One of the most straightforward starting points here is Paul de Man’s comment on the critical methodology that he took to be exemplary of formalism:

For [I.A.] Richards, the task of criticism consists in correctly apprehending the signifying value, or meaning, of the work; an exact correspondence between the author’s originary experience and its communicated expression. For the author, the labor of formal elaboration consists in constructing a linguistic structure that will correspond as closely as possible to the initial experience. Once it is granted that such a correspondence is established by the author, it will exist for the reader as well, and what is called communication can then occur.

The initial experience may be anything at all and need not have anything specifically “aesthetic” about it. Art is justified as the preservation of moments in “the lives of exceptional people, when their control and command of experience is at its highest degree . . .” The critic’s task consists in retracing the author’s journey backward: It will proceed from a careful and precise study of the signifying form toward the experience that produced this form. Correct critical understanding is achieved when it reaches the cluster of experience, elicited through reading, insofar as they remain sufficiently close to the experience or experiences the author started out with.18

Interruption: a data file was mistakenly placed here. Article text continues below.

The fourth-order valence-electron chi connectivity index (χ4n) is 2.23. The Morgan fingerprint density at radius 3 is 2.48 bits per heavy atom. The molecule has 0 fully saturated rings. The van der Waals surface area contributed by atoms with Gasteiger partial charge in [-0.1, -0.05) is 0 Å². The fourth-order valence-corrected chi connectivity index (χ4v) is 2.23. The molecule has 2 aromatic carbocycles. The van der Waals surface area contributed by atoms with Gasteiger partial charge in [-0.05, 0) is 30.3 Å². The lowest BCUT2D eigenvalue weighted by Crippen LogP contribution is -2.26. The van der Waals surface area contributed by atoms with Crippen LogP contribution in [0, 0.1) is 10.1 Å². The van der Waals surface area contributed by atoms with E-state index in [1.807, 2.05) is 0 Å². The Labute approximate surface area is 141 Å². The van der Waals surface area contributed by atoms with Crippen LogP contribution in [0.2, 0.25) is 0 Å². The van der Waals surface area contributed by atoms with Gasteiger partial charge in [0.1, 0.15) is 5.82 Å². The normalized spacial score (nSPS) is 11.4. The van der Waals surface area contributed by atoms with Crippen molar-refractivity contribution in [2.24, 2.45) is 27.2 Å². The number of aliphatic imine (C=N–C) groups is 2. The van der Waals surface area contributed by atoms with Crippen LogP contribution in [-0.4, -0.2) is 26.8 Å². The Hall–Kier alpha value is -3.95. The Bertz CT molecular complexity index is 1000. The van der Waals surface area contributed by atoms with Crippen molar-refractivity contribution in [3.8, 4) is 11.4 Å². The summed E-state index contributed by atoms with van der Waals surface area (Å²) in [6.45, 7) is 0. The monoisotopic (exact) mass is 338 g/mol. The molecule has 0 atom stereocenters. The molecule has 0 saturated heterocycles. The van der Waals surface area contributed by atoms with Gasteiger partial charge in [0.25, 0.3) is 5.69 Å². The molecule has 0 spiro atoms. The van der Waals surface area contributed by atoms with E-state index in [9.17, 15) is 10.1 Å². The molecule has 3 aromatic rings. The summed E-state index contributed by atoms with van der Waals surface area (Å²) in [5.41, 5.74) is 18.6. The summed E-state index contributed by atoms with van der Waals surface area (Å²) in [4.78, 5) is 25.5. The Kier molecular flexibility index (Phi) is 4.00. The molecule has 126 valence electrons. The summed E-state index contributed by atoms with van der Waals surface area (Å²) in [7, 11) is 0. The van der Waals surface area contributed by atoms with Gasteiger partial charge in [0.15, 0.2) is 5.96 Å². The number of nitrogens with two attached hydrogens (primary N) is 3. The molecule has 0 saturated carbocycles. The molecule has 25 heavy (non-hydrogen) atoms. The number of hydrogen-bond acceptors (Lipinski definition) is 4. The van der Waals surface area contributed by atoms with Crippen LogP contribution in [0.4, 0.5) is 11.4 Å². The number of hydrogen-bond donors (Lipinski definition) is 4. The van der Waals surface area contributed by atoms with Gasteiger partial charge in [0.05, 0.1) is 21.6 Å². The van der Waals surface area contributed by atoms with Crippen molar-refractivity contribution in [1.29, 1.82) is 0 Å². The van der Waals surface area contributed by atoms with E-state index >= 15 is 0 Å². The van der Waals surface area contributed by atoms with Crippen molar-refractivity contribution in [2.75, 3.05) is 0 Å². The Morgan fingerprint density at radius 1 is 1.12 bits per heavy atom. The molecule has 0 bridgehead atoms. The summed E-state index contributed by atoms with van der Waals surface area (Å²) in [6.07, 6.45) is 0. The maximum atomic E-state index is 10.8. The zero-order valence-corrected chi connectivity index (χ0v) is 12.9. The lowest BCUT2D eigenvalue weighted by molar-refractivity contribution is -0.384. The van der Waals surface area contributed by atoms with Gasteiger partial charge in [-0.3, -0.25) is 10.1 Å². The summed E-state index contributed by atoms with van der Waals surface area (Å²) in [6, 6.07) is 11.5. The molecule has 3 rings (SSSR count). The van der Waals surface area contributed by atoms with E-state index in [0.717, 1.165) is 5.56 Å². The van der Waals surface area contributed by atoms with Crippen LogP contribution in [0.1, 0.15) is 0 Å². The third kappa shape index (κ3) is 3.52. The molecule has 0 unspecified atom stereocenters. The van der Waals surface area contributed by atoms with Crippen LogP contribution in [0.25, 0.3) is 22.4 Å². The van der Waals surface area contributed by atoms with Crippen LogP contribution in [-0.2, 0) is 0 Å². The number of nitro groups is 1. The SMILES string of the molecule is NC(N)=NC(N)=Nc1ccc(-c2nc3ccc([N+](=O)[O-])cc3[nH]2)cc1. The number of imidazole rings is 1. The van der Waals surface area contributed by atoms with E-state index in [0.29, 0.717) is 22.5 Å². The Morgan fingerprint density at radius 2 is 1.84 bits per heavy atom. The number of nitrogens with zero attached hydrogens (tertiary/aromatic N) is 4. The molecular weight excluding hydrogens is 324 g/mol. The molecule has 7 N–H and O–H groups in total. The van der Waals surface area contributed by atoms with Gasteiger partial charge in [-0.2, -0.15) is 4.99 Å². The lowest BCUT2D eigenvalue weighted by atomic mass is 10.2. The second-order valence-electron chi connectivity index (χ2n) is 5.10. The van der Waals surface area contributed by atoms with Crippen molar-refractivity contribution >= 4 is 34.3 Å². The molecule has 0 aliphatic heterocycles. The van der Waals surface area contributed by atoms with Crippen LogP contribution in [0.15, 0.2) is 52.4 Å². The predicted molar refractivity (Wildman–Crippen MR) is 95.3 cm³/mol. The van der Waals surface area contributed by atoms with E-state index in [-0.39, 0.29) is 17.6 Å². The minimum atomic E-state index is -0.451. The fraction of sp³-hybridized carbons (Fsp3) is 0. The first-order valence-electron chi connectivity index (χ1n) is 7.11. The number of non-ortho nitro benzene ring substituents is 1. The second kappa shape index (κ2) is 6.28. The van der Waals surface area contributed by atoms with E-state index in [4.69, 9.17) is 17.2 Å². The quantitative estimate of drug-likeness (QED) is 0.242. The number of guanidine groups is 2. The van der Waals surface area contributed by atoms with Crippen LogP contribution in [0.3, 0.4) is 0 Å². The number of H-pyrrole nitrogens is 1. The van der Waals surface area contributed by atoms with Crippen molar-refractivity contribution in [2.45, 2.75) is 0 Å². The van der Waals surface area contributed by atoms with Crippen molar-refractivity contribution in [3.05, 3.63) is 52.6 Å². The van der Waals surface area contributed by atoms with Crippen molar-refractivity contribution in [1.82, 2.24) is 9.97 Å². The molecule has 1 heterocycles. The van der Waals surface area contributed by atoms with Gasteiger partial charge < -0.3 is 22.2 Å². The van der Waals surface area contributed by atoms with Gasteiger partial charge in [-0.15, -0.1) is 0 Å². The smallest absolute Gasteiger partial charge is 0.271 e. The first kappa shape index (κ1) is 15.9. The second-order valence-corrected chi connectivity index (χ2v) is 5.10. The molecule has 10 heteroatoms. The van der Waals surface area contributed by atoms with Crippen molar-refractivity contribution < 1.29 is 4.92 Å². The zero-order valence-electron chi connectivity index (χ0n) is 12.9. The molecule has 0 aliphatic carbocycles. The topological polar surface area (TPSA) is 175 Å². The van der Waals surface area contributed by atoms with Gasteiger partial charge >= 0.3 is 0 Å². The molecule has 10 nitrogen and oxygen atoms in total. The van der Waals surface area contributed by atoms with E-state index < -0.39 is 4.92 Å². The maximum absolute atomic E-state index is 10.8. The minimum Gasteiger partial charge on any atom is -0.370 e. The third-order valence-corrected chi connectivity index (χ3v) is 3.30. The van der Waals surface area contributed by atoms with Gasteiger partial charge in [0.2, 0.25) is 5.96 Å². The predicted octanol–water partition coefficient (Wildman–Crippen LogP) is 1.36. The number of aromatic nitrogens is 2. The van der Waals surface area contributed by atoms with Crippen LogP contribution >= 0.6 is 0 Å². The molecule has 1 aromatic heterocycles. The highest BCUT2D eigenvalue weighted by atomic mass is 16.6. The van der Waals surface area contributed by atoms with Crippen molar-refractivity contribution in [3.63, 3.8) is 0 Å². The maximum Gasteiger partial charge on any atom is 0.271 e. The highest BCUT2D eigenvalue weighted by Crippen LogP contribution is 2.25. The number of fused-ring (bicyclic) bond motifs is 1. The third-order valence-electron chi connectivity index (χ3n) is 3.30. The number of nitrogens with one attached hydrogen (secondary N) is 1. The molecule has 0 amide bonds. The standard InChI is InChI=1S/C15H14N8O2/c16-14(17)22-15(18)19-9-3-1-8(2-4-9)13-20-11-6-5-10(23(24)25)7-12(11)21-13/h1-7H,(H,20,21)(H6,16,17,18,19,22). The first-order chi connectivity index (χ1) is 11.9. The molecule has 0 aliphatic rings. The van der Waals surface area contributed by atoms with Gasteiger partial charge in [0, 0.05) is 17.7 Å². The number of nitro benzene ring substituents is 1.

This passage might be taken as a good demonstration of why formalist critics have occasionally placed so much stress on “content.”19 Form is here an intentional “structure” of the work that corresponds to artistic “experience,” and allows for “what is called communication.” This makes form the vehicle for content rather than something set against it; the aspect that allows for the sort of tracking through the artwork to the activity of the artist that is just as often described as a function of “style.” Writing in the 1950s as part of his critique of New Criticism, de Man was arguing for the inevitable failure of Richards’ project and those that followed; of the constitutive rather than merely imitative relation between language and experience, and the resulting impossibility of perfect continuity between writing (or “form”) and the writer’s (and thus reader’s) experience. There were nonetheless then and since principled counters to de Man’s critique, as well as a range of practices that simply bypassed it without too much concern (both points I’ll get to below).20 It’s also worth stressing that de Man was talking of linguistic communication, but while I.A. Richards is rarely linked with contemporary formalist art theory and criticism, the same ideas can be found in discussions of visual art in the writings of those associated with “good” and narrow formalisms alike. This occurs, in other words, in contexts ranging from the earlier avant-garde, such as Wassily Kandinsky in 1910: